Book Review: Lily and the Octopus by Steven Rowley

 

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“We’re going on an awfully big adventure.” Death. Death is an awfully big adventure. But not this time. Not this adventure. The greatest adventure, our adventure, is the fight to live.

Lily and the Octopus is a story of man’s best friend becoming one man’s nearly only friend, the turmoil of loss and the joy of moving forward. Ted is a neurotic, self-doubting, emotionally stunted man who deeply loves his dachshund, Lily. They share an almost human friendship complete with gossiping about boys and sharing meals.

“Dogs, on the other hand… dogs have pure souls. Look at me.” I grab her chin and look straight into her eyes. “Dogs are always good and full of selfless love. They are undiluted vessels of joy who never, ever deserve anything bad that happens to them. Especially you. Since the day I met you, you have done nothing but make my life better in every possible way. Do you understand?”

When Lily develops a growth above her eye, The Octopus- a euphemism for a fatal tumor, Ted’s world is turned upside-down. He is forced to imagine his life sans Lily and he is unprepared for what this holds.

Less than twenty-four hours since the arrival of our..cephalopod houseguest, I already recognize a trait we share: I, too, am hiding in plain sight, I am walking through life invisible, sulking like a failure, hoping few people notice me.

Ted has turned into himself and away from the world. After his last serious relationship ended, he saw no real desire to continue the charade of dating. However, he made pitiful attempts to satisfy his theraapist. His one true love is Lily. The fear of losing his dearest friend grips Ted so ferociously that he begins to imagine conversations with the octopus- who is an arrogant SOB, which is to be expected from a tumor parading as a sea creature. Fueled by a desire to stave off the impending death of Lily, Ted charters a boat and embarks on a fantastical quest to hunt down the octopus and inflict, full force, the amount of pain it is burdoning Lily with.

I look at my sleeping love and silently beg her forgiveness. What have I gotten us into? She doesn’t need this. She doesn’t want this. She doesn’t understand revenge. And while I prefer to think of our voyage as an offensive maneuver, there’s no denying that’s partly what it is. Revenge. You weighed anchor in our waters, now we sail deeply in yours.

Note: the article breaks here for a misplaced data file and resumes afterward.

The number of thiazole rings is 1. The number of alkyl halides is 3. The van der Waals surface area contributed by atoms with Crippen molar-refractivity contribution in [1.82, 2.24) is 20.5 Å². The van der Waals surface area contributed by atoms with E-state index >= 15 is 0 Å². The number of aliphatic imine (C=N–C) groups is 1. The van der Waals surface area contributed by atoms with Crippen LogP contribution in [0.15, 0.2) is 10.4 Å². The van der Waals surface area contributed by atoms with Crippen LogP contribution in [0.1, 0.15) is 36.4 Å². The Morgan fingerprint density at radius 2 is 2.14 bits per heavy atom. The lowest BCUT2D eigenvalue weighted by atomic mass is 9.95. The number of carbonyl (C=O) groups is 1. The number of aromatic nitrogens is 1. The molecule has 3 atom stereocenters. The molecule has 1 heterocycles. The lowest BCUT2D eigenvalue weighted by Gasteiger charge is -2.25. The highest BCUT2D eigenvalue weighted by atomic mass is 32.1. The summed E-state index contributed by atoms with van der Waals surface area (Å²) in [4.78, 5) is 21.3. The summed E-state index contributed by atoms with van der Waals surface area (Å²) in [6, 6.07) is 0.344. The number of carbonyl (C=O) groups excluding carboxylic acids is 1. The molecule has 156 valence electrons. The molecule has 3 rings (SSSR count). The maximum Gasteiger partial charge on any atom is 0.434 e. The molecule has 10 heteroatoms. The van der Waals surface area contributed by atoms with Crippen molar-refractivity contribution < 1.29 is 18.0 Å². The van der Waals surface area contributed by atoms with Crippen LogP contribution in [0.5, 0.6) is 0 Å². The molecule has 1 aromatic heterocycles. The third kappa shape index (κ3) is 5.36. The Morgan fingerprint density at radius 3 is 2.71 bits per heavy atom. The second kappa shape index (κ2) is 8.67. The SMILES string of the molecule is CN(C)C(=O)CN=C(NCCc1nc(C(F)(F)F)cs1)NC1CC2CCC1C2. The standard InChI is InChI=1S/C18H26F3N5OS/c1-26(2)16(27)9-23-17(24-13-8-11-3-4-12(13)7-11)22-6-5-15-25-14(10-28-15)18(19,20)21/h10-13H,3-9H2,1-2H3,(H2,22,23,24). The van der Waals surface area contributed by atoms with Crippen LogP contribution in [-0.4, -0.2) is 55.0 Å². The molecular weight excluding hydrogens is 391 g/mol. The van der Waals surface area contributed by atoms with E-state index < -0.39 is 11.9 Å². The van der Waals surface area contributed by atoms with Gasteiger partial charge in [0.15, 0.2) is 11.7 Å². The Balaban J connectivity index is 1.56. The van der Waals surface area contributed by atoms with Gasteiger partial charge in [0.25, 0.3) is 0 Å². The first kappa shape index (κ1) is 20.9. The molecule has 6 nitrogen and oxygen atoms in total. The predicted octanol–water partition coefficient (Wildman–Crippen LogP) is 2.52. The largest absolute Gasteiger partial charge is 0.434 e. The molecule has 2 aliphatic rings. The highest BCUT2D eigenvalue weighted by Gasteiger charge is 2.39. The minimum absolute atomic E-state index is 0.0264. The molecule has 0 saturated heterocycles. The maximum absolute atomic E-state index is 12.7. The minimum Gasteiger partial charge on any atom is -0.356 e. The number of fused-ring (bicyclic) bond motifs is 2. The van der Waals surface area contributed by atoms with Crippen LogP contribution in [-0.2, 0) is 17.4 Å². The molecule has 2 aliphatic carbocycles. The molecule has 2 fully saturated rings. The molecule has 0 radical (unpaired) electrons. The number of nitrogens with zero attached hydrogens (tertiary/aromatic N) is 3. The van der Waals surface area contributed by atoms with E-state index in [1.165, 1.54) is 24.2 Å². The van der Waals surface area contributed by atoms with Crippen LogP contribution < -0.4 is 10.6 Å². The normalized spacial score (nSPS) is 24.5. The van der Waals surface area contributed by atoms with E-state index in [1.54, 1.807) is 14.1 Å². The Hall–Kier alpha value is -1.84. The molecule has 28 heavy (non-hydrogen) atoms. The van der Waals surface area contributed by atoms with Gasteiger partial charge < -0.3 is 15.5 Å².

It is after this journey into Ted’s subconcious that he awakens to Lily in the grips of a seziure and he knows the time has come.

It is in this pain that we are tested. Since I am in this pain, the pain of having what is special taken from me, I look inside myself and I don’t like what I see: a man who is broken and alone. I think of all the time Lily and I spent together, just the two of us- the talks about boys, the Monopoly, the movies, the pizza nights- and I wonder how much of it was real. Dogs don’t eat pizza; dogs don’t like Monopoly. I know this on some level, but everything feel so true. How much of it was an elborate construct to mask my own loneliness? How much of it was built to convince myself the attempts I made at real life- therapy, dating- were not just that: attempts? Somewhere, sometime, I stopped really living. I stopped really trying. And I don’t understand why. I had done all the right things. I had Lily. I had Jeffery. I had a family. And then I didn’t.

Examining on the deepest and most innocent level what it means to love, Lily and The Octopus will leave you emotionally exhaused, cuddling your pet closer.

Intrigued? Buy the book here:

Lily & the Octopus
by Steven RowleyHardcover
Powells.com

Read voraciously,

Thoughts?

A review copy of this title was provided via Netgalley.

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8 thoughts on “Book Review: Lily and the Octopus by Steven Rowley

  1. I didn’t realize this book was about a man and his dog (especially about cancer and the heart breaking decisions we have to make as pet-owners) – I’m a veterinarian, so this is certainly appealing to me! I will definitely have to pick it up now.

    Liked by 1 person

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